When Chelsea Pike saw on Grant Lawrence’s Facebook page that he was coming to the Kootenays, she clicked the “Like” button to give him some encouragement. A few days later, she invited him to Nakusp. He replied to her message, inviting her and her book club to the reading that had been organized with the Nakusp Public Library. She was overjoyed to hear he was coming.
Chelsea was especially excited because his book, Adventures in Solitude: What Not to Wear to a Nude Potluck, was her book club pick for the month of October. Not many book clubs get to cap off their month of reading with a visit from the author.
Grant Lawrence is a CBC Radio Host, and his suave and well-paced delivery had the Nakusp audience of 40 people in stitches for over an hour. “I loved being in Nakusp,” he said later, and when asked why ours was such a great conclusion to his Kootenay tour, he said, “People laughed!”
Grant’s book describes his life-long relationship with Desolation Sound, a marine park located between Vancouver Island and the BC Mainland. The Lawrence family’s first visits took place in the 1970’s when Grant’s parents bought a large piece of land there, hoping to subdivide and sell lots to city people looking for summer retreats. By way of context, the Sound was named by Captain George Vancouver who, while searching up every single dead-end inlet for the elusive Northwest Passage, had no idea how far he was from his destination. Its name and remoteness were both likely contributors to slow sales for the Lawrence subdivisions, and so the Sound continued to be a paradise for the hippies who contributed so much to Grant’s childhood and education.
Grant’s first story described the family’s first race to catch the ferry: there’s vomit, a Beach Boys soundtrack, and a father’s foot that refuses to come off the gas pedal in case the family misses the ferry (which they do — but only because there’s not enough room on the boat). Grant then introduced the audience to Russell Letawski, a Wall Street banker turned westcoast hippie, who was squatting the land the Lawrence family had purchased. Letawski became Grant’s lifelong friend and was responsible, said Grant, for introducing him to counter-culture. Projected onto the screen in the log cabin atmosphere of the Nakusp Senior’s Centre, Russell looks at home, standing beared, hatted, overalled, and booted with his hands in his back pockets.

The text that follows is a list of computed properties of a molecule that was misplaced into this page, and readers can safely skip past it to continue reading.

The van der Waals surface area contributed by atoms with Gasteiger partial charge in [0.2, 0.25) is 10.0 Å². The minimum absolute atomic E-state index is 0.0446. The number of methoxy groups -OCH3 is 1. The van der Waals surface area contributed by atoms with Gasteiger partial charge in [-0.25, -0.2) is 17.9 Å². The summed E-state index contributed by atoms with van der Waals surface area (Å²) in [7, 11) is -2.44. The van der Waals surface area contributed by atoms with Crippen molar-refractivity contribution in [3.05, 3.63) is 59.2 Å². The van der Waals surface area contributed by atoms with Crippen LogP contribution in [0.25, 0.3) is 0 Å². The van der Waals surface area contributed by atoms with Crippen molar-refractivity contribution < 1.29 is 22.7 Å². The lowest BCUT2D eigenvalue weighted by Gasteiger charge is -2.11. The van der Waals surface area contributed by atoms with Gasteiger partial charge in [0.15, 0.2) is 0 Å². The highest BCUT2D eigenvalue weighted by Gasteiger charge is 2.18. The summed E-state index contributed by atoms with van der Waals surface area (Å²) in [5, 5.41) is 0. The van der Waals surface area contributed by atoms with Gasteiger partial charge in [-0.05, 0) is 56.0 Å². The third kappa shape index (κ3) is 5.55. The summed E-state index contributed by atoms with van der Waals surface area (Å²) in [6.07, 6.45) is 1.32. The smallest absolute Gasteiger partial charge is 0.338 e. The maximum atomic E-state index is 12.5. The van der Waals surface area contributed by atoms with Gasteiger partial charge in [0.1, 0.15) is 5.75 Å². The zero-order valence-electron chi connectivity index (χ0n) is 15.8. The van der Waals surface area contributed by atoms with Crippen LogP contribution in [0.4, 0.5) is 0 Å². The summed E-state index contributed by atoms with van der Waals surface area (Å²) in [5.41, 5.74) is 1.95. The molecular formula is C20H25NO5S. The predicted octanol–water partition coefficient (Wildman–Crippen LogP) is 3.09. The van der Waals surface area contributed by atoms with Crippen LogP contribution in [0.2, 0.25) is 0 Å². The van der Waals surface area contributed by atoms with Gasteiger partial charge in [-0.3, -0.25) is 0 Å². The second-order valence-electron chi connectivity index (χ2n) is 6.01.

Grant’s funniest story of the afternoon was the tale of the family’s first invitation to a community potluck. His reading began: “Pot would in fact be the keyword to Aldo’s potluck invitation.” The potluck ends for the family with a quick exit and Grant’s father muttering “that the party had been an unpleasant cross between Helter Skelter, Apocalypse Now and a National Geographic special on orangutans.”
The final story of the afternoon was about Grant’s recent return to Desolation Sound with his wife, musician Jill Barber. He showed a short film they made together, and told a lovely story about dolphins frolicking in the bay.
Grant’s book is available at the library, and pairs nicely with a book called Adult Child of Hippies by Willow Yamauchi. The library would like to thank all the people who came, the volunteers who baked, Harbour Publishing for its help with promotion, and the Kootenay Library Federation for their support.
We’d also like to thank Chelsea, and while we’re not sure what her next book club pick will be, we hope her future choices have these kinds of consequences, too.